Title: The Field Trip
Author: R.A. Andrade
Genres: Adventure | Contemporary | Fantasy | Science Fiction
Length: 272 pages | 8786 locations
Professor Ross Barton plans to go on a research trip to which for some reason everyone calls a field trip. He intends to do serious botanical investigation but after meeting a strange woman his plans radically change.
When I read the first chapter of The Field Trip I have to admit I was not impressed.
In it, I found out that our main character is:
1) Awkward with women and says he scares them off, though for some reason they seem interested in him. Even his flight instructor practically pimps out his own daughter insisting on what a crush she has on our lovely professor and that he should ask her out;
2) A hero who does not hesitate to put himself in a very perilous situation to save two strangers, actually grinning in the process, although he could die any minute;
3) Often prone to do something completely different than what he intends, which is substantiated by inner monologues of I am going to do this followed by the action of him doing the complete opposite.
4) Has a mother who constantly nags him about being single at 35 and let’s not forget:
5) He has a thing for rescuing strays.
How’s that for info dumping and poor character construction?
The sad part is it did not get much better after that. The writing varied from chunky to pompous to utter nonsense with nothing to back it up.
Unfortunately I cannot say much without spoiling the story. I will say that I never related to the characters as the story developed and felt every major events were simply much too convenient. Our botanic professor is a hero and well, that’s it.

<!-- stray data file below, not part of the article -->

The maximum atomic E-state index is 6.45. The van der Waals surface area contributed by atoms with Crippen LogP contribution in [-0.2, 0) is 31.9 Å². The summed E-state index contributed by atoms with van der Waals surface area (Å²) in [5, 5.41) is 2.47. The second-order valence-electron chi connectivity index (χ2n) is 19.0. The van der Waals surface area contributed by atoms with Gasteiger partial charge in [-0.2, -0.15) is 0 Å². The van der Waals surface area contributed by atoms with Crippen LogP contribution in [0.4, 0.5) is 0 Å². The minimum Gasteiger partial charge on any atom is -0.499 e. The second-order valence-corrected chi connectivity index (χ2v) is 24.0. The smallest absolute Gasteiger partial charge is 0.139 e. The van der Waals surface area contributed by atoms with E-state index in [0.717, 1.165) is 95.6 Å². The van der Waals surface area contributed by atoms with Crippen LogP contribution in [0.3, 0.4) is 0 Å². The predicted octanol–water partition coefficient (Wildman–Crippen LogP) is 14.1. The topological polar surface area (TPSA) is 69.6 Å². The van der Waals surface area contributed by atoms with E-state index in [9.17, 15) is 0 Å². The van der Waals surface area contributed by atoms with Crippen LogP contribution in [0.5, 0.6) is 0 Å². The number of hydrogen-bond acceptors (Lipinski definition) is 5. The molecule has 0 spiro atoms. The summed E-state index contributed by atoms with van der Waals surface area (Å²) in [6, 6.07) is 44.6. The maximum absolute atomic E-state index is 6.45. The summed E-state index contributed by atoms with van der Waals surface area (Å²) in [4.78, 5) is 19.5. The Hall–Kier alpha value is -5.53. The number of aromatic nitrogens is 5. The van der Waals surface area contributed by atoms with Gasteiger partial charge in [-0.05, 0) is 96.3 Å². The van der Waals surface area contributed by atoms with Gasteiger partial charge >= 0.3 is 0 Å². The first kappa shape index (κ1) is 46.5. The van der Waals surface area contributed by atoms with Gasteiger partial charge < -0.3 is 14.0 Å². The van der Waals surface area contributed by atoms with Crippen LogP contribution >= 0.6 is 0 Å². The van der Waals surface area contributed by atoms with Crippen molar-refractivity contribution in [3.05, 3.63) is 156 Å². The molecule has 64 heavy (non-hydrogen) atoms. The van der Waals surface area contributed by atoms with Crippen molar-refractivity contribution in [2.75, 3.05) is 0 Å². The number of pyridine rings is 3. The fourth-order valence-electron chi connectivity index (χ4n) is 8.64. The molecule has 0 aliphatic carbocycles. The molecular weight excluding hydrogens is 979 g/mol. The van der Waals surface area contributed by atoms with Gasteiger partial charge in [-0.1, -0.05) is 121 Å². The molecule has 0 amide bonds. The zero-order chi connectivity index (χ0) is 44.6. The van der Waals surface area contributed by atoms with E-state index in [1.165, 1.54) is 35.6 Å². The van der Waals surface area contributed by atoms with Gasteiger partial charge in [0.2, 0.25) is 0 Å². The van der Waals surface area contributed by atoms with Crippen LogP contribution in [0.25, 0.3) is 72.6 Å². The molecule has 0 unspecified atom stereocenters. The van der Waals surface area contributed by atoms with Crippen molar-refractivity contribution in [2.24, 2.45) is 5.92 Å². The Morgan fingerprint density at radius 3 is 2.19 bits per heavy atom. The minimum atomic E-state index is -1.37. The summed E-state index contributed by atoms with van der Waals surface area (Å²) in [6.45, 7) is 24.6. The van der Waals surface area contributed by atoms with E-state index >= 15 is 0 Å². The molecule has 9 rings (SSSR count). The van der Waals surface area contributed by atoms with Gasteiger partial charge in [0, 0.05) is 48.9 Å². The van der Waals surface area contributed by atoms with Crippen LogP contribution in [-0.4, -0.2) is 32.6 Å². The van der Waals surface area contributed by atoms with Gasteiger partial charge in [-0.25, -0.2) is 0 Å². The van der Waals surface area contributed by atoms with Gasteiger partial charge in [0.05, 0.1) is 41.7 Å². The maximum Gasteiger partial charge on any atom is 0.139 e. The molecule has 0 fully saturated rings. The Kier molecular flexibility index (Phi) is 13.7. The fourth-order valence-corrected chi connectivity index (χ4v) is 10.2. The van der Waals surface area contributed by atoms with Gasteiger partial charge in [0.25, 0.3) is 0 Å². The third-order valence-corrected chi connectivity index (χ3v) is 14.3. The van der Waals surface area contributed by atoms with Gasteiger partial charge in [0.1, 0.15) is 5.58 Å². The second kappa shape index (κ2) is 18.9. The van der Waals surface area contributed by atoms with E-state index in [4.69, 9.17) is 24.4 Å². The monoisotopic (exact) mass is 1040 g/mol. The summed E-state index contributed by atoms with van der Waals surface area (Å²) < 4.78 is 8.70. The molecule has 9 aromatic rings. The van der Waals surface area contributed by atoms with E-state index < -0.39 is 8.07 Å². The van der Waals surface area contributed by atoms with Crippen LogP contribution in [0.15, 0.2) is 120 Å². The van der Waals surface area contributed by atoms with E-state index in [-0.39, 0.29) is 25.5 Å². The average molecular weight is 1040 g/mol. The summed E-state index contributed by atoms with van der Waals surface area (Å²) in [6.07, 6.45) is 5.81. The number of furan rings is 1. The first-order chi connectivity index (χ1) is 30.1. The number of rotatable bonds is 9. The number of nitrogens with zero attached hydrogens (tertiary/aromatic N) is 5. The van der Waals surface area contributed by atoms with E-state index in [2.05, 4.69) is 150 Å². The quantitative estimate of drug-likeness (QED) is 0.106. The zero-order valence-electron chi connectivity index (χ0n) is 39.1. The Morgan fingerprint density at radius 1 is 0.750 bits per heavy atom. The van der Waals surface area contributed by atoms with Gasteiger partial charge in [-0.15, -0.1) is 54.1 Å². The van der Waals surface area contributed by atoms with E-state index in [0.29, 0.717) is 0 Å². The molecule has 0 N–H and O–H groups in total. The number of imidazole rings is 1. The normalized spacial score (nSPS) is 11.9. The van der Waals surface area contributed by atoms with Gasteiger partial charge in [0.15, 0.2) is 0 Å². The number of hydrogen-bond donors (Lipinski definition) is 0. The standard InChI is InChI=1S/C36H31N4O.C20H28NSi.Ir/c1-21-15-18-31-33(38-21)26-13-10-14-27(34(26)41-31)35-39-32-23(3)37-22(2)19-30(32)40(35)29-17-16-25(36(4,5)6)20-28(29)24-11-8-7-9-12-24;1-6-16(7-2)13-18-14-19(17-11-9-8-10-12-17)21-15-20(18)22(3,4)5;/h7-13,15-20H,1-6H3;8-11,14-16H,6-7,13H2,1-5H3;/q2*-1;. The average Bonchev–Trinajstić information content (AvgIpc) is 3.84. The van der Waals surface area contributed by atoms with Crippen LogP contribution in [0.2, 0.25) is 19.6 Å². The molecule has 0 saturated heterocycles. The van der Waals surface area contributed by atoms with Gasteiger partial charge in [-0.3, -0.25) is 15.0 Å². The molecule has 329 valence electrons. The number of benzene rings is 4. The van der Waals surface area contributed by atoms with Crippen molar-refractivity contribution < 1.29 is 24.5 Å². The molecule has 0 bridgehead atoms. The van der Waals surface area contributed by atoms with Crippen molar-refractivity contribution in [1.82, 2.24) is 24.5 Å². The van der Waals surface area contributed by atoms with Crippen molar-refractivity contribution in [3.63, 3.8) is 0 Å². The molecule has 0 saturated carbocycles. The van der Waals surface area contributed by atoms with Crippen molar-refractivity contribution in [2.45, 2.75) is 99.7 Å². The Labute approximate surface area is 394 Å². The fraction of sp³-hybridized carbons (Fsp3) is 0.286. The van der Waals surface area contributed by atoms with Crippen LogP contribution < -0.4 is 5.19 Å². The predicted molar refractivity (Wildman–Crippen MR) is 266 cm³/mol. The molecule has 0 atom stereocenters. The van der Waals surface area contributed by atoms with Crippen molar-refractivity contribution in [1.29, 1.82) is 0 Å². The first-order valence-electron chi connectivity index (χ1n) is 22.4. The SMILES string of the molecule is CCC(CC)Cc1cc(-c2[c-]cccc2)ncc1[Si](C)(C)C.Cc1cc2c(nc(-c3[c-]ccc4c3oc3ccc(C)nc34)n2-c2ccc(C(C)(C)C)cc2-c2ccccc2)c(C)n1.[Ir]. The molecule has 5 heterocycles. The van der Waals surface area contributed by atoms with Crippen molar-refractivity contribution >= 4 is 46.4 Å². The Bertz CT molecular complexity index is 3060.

The author tries to make it sound like everything does not come easy for him but, in my opinion, does not succeed.
Most of how the plot developed was predictable and uninteresting.
What a mess. The Men in Black references were not even cute. First of all, what obviously intelligent alien beings send their children on a field trip to a hostile planet? Or at the very least – giving them the benefit of the doubt here – that they did not know whether they were hostile or not? How did Jay get a hold of 500 dollars? How come she says her body was made oversensitive so every single time Ross touched her she became sexually aroused and yet she was the epitomy of a rock even during foreplay? How on Earth did Marsha want anything to do with the Professor when, if she was that attractive, she probably could have gotten someone much better? How do people just accept Ross’ story? How come he has this ability to see into people’s feelings but at key moments it is suddenly forgotten? Not that it matters because all characters he blurted to had such good intentions…
Convenient sums up what I have to say about the events in this story. No proper build up, no meaningful plot twist and just a majorly disappointing development- Clichés left and right in a book that tried too hard to be a sci-fi but only succeeded in being foolish.
I truly am sorry to be so negative but I just feel that this was a waste of my time. It had potential and it was just wasted. Shame, really.
Rating it up because of the owl.
Disclaimer: I would like to thank the publisher and Netgalley for providing me a free copy of this book in exchange for my honest review.
Read from Jan 29 to Feb 05, 2016